February 9, 2023
Homing in on the genetics of severe COVID in children
A trio of faulty genes fail to put the brakes on the immune system’s all-out assault on SARS-CoV-2, leading to the inflammatory overload characteristic of MIS-C.
February 2, 2023
The nutrient that cancer cells crave
Starving cancer cells of a key amino acid could potentially render tumors more vulnerable to the body’s natural immune response.
January 25, 2023
Awards and Honors
Elaine Fuchs awarded Benjamin Franklin Medal in Life Science
Fuchs receives the honor for illuminating the genetics of skin diseases and the mechanisms that guide skin renewal, yielding insights into aging, inflammation, and cancer.
January 18, 2023
A unique window into "original antigenic sin"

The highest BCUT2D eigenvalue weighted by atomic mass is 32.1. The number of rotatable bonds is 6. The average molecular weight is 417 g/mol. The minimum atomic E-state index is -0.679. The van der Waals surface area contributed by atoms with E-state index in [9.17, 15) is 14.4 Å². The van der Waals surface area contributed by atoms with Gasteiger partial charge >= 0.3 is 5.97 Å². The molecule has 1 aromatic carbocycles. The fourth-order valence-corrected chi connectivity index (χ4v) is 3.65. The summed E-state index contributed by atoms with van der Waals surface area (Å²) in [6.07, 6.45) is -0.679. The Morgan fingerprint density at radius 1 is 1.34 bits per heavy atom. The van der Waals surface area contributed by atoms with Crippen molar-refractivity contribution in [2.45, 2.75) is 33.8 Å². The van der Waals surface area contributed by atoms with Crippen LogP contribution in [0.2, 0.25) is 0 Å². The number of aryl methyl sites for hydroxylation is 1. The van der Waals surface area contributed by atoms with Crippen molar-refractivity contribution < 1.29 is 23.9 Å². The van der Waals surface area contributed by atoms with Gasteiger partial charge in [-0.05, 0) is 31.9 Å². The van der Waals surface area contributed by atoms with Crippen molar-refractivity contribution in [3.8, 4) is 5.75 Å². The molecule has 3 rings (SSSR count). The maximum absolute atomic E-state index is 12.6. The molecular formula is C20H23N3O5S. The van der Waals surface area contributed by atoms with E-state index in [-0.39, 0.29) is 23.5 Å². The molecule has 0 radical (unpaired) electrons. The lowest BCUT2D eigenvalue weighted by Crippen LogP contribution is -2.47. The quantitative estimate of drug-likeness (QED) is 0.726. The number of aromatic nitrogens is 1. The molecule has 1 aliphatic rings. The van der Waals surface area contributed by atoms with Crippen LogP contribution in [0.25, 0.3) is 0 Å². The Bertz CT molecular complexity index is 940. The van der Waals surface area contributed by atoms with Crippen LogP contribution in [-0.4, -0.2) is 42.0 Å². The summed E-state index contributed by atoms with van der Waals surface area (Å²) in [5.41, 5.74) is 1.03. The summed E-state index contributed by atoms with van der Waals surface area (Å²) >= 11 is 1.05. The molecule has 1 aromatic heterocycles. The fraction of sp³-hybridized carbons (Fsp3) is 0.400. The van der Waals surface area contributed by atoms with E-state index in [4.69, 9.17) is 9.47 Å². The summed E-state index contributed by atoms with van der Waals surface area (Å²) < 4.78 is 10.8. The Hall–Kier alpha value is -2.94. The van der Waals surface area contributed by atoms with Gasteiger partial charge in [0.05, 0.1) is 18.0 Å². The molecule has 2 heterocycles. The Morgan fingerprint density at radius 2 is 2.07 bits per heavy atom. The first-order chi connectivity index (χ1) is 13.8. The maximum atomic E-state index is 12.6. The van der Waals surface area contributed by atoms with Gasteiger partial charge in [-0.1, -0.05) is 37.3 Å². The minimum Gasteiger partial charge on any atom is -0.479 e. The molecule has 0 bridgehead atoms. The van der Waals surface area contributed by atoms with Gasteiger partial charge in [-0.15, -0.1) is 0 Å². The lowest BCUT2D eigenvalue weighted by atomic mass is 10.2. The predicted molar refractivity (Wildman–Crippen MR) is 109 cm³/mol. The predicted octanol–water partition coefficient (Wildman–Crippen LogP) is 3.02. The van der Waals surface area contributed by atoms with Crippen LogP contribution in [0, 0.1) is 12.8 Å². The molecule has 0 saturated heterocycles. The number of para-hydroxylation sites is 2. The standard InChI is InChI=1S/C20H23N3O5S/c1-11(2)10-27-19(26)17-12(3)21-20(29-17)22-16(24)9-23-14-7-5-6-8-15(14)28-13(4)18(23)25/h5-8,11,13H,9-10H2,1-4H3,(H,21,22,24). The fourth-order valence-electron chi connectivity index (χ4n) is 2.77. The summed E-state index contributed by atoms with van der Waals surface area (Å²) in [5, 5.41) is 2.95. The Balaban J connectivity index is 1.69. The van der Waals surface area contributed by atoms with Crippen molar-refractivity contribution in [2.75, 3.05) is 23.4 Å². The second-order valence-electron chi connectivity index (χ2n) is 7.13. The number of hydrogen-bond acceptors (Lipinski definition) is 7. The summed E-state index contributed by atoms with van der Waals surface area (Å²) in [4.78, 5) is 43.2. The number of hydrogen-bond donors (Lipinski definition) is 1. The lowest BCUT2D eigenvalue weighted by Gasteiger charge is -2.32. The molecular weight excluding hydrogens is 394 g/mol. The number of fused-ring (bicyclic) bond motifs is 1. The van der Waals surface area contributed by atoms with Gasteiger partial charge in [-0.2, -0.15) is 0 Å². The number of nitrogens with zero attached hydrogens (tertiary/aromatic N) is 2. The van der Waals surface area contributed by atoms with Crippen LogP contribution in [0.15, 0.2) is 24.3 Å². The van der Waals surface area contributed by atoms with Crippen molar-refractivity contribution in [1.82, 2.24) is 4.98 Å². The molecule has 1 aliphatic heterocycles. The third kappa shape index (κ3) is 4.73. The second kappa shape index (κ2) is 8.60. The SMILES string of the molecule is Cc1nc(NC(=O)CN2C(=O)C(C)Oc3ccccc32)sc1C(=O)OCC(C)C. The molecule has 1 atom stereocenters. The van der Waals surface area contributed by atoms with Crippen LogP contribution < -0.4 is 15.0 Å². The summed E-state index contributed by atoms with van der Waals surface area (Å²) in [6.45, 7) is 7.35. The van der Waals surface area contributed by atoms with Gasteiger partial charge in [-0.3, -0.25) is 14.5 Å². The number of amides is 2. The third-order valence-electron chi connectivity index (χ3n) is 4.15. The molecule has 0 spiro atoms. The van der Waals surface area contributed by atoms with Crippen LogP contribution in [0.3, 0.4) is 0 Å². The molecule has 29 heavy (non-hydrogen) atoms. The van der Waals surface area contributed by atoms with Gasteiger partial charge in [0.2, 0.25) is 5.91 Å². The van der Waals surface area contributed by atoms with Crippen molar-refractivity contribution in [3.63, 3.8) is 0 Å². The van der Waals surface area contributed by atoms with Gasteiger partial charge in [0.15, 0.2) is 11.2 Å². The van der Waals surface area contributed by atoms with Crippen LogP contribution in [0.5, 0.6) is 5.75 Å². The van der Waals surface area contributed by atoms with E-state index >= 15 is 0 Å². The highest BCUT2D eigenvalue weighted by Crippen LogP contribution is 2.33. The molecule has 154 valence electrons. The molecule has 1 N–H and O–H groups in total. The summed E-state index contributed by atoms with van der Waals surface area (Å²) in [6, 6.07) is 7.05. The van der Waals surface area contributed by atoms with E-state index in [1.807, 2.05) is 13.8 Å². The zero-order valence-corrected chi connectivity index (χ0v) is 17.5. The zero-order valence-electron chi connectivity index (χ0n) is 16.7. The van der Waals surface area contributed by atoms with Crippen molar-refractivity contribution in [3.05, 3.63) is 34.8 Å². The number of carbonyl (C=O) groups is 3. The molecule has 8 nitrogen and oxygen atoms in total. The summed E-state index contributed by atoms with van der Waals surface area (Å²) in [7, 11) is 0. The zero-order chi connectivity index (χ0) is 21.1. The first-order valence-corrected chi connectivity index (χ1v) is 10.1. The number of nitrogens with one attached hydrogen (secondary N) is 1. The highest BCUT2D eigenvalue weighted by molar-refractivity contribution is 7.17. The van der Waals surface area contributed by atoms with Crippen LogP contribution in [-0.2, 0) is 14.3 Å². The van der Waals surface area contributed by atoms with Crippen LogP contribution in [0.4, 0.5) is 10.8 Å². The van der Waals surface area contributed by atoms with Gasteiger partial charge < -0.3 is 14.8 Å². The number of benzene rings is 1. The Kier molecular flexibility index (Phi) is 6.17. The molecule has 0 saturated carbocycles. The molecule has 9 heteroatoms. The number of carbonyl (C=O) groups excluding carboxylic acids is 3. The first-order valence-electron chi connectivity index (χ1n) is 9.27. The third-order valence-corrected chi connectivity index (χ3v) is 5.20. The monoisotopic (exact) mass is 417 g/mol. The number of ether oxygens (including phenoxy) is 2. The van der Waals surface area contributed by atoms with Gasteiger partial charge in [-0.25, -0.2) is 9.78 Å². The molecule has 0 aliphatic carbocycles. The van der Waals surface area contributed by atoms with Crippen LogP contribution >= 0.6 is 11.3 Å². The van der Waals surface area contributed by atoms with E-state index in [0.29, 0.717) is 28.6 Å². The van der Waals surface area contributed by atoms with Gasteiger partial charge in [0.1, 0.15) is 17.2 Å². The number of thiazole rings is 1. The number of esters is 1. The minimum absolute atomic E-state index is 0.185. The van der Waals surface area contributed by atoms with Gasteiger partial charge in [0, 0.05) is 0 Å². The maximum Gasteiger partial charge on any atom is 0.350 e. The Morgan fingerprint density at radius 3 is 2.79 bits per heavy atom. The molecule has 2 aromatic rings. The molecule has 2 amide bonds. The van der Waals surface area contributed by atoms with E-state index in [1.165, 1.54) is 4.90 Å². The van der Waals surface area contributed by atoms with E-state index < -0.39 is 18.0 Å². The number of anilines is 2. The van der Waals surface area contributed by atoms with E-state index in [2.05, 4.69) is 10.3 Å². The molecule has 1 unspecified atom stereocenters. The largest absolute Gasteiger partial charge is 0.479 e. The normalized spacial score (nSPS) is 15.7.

The body's first blush with a pathogen shapes how it will respond to vaccines. New evidence clarifies how this phenomenon works, mechanistically.
January 17, 2023
How the body's B cell academy ensures a diverse immune response
A diverse immune response hinges on naive B cells mingling with high affinity ones in the late-stage germinal center. Whether that helps or hinders, however, depends on the virus.
January 14, 2023
Remembering a pioneer of chromatin biology
Charles David Allis, a molecular biologist who shaped the field of chromatin biology, died on January 8 at the age of 71.
January 12, 2023
Why older fathers pass on more genetic mutations to their offspring
It's not just the number of mutations that matters. It's the failure to fix them too.